Tuesday, June 18, 2013

Will Phil Mickelson Ever Win The US Open?

Second place and its value is often debated in sporting circles. Is being the second best in an event that is at the pinnacle of your sport something you should celebrate, or are you just 'the first loser' as so many call it?

Perhaps it would be wrong to paint it as a total dichotomy, but few cases can encapsulate the ultimate value of winning compared with consistent success than Phil Mickelson and the US Open. A man who has achieved more than most golfers enjoying a superb professional career (which he is still building upon at the age of 43), has won four majors and has been consistently competitive.

He has been consistently competitive at the US Open as well. Mickelson entered last weekend having finished runner up on five occasions and still searching for the Major title that he would perhaps most cherish.

For much of the four days it looked he would finally break his goose egg. On a course that completely defied all expectations of potentially record scores and actually turned into one of the most challenging, difficult and poor scoring tournaments of the 2013 season so far, Mickelson looked comfortable and at home for three days.

The 43-year old led the field through three days of action and entered the final day knowing that a solid outing would secure him that fifth Major and his first at Merion.

Unfortunately for Mickelson he shot a 74 and Britain's Justin Rose shot through in the final round to take a two-shot victory and his first ever Major championship.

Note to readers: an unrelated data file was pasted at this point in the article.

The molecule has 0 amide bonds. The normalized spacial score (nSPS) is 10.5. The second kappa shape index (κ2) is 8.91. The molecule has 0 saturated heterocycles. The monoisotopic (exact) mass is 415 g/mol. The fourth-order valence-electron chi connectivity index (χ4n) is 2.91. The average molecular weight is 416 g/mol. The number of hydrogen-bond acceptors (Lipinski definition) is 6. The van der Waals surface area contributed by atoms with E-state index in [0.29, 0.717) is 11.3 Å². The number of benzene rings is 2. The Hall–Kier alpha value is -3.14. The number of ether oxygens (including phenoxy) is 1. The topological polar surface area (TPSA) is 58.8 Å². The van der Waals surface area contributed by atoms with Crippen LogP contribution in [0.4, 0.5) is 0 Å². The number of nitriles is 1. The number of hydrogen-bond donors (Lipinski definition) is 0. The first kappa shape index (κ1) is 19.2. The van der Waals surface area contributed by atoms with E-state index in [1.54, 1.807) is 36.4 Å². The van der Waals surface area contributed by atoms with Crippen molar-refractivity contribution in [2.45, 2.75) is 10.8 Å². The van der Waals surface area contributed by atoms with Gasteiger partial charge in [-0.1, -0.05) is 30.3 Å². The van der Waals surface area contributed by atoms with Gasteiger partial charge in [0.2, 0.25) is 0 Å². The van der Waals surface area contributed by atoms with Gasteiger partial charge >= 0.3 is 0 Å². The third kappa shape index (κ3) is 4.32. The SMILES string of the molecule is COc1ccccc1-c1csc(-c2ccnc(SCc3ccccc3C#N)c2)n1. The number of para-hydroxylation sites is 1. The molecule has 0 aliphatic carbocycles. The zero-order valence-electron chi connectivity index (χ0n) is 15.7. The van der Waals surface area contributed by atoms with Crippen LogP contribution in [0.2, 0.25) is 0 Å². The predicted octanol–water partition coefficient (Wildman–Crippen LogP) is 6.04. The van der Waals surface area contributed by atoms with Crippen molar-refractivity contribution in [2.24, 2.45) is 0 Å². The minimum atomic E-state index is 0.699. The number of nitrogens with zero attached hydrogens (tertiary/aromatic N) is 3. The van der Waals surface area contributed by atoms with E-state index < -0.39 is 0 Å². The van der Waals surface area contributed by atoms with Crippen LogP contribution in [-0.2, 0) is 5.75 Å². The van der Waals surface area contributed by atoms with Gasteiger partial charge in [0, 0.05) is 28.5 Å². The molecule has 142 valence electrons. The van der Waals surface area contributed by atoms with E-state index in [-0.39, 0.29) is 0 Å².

32-year old Rose and his exciting talent broke through for an important first Major. Many tip the South African born Englishmen to enjoy prolonged success on the tour over the next decade or so.

It's so often the case with golf that one man's break through is another man's heartbreak. That was certainly the case for Mickelson. Phil has an impressive record of six second-place finishes at the US Open. That record is symbolic of a player who has maintained a place among the game's very best for a prolonged period. A man who deserves to be recognized as one of the top golfers from his era. Still, listening to Mickelson this weekend and seeing Mickelson this weekend, it is pretty clear that he would swap all of those second place finishes for one title.

Maybe being second is better than being the 'first loser', but it's obvious that you can finish second and feel very much like the loser.

Woods Fails Again

Tiger Woods entered the US Open as favorite and promptly disappointed with a weak performance. He was never really in the competition and finished up with an appalling +13. The world no.1 may be playing his best golf in quite some time, but he doesn't look like a man ready to end his major drought, which now dates back five years.

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